-learning is the process of gaining information and knowledge via digital media, rather than it being taught to you in a classroom or lecture theatre. But of course ‘digital’ does not necessarily just mean an online course through the internet; it also includes listening to CDs and watching/interacting with DVDs. E-learning has benefits not just for the individual, but also for the organisation, and all six amazing benefits can start with the word ‘flexibility’.
So what are the amazing benefits of e-learning?
You can do it anywhere at any time
Insert your DVD or CD into your laptop, or log on via Wi-Fi to your tablet or smart phone, whether you are at home, at work or even on the commute, and you can learn.
E-learning is ‘on-demand’ and can be interrupted at any point to deal with another task. This, however, can be a disadvantage because for learning to be retained, research has indicated that it requires at least 20 minutes of concentrated engagement with the content.
One major focus of current e-learning is that of ‘just-in-time learning’. For example, the aircraft engine technician at an airport in a distant country, fixing an engine using information, or following video delivered on their tablet, rather than referring to multiple written manuals.
Most importantly the content within e-learning can be delivered in multiple formats to reinforce each other. In a lecture theatre there is normally a lecturer and a visual presentation. With e-learning there can also be a combination of audio and visual presentation to reinforce the learning of that content. Plus, you can go over the material as many times as you want to or need.
You can do it on, and in, your own time
Most structured education and training courses take place in a physical location at set times. This doesn’t always align with modern working practices where people may have multiple jobs with unpredictable working patterns. However, with an e-learning package, learners can ‘attend’ when it is convenient to them. Learners can also revisit any modules or topics that they may not have fully grasped at first.
You are not ‘bounded’ by college timescales, or limited by the content of college libraries.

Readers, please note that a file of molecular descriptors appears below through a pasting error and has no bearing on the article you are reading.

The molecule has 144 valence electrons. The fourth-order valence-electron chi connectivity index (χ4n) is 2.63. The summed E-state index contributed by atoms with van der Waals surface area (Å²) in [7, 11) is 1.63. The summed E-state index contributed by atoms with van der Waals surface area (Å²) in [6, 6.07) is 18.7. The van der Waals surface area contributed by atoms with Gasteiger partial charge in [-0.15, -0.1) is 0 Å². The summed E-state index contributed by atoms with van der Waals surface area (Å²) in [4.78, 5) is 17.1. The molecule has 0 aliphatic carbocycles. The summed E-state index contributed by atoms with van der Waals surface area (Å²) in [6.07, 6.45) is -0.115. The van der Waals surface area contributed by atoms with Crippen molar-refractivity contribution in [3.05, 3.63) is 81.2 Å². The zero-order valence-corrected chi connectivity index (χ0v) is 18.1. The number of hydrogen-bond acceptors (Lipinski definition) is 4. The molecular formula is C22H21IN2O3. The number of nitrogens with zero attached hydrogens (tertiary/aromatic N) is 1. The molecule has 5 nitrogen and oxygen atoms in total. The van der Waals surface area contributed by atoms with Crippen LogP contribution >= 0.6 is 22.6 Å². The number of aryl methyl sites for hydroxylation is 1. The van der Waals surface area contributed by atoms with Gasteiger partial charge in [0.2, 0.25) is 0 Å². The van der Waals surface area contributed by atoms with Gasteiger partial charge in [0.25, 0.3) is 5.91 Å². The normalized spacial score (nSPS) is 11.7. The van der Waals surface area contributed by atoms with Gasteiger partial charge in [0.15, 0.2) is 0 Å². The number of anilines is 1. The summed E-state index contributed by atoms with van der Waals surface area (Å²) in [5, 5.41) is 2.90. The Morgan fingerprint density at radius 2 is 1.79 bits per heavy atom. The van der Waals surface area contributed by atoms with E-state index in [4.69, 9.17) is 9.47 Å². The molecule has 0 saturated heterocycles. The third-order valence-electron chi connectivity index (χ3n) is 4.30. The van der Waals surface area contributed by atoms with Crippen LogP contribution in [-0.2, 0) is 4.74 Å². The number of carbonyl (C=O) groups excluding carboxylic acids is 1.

If you are undertaking a degree, you are normally expected to complete it within 3 years. With e-learning, you are in control of the timetable for both your learning timetable and when you take the qualification.
E-learning also normally offers a wide range of supporting texts and materials with unlimited access across multiple channels.
Flexibility on price – E-learning is normally cheaper than face to face learning
Conventional learning requires a person, or persons, to deliver the ‘content’ to a group ranging from one to realistically a maximum of fifty people at a time. E-learning can be delivered to potentially many thousands for the same cost. This can be of great benefit to both the individual and the organisation. The individual will not have to spend the time and expense on travel to a venue. The organisation should be able to educate more staff for a lower cost per head.
Flexibility in delivery – For the organisation e-learning can be delivered widely and rapidly.
If your team is 5 strong, you can sit them in a room and have the training delivered quickly and in a controlled environment. If you are a many thousand-person operation working across different continents and potentially in different time-zones, then e-learning is one of the most effective ways of ensuring all personnel are trained/updated in a rapid time-frame, and in a consistent manner.
The content and the programme can be bespoke, for a particular profession, industry or company making it 100% relevant to the staff and the context, for example the UK government has rolled out a single “Prevent” (anti-terrorist) programme on an e-learning platform for all public sector employees.
E-learning includes testing and monitoring.
This is useful not only for the individual learner to track their progress and receive certification, but also for the organisations who need to verify that their employees are knowledgeable enough to undertake their roles. In a regulated environment, such certification may be necessary to ensure that individuals are qualified to undertake their tasks, and the organisation meets its regulatory requirements.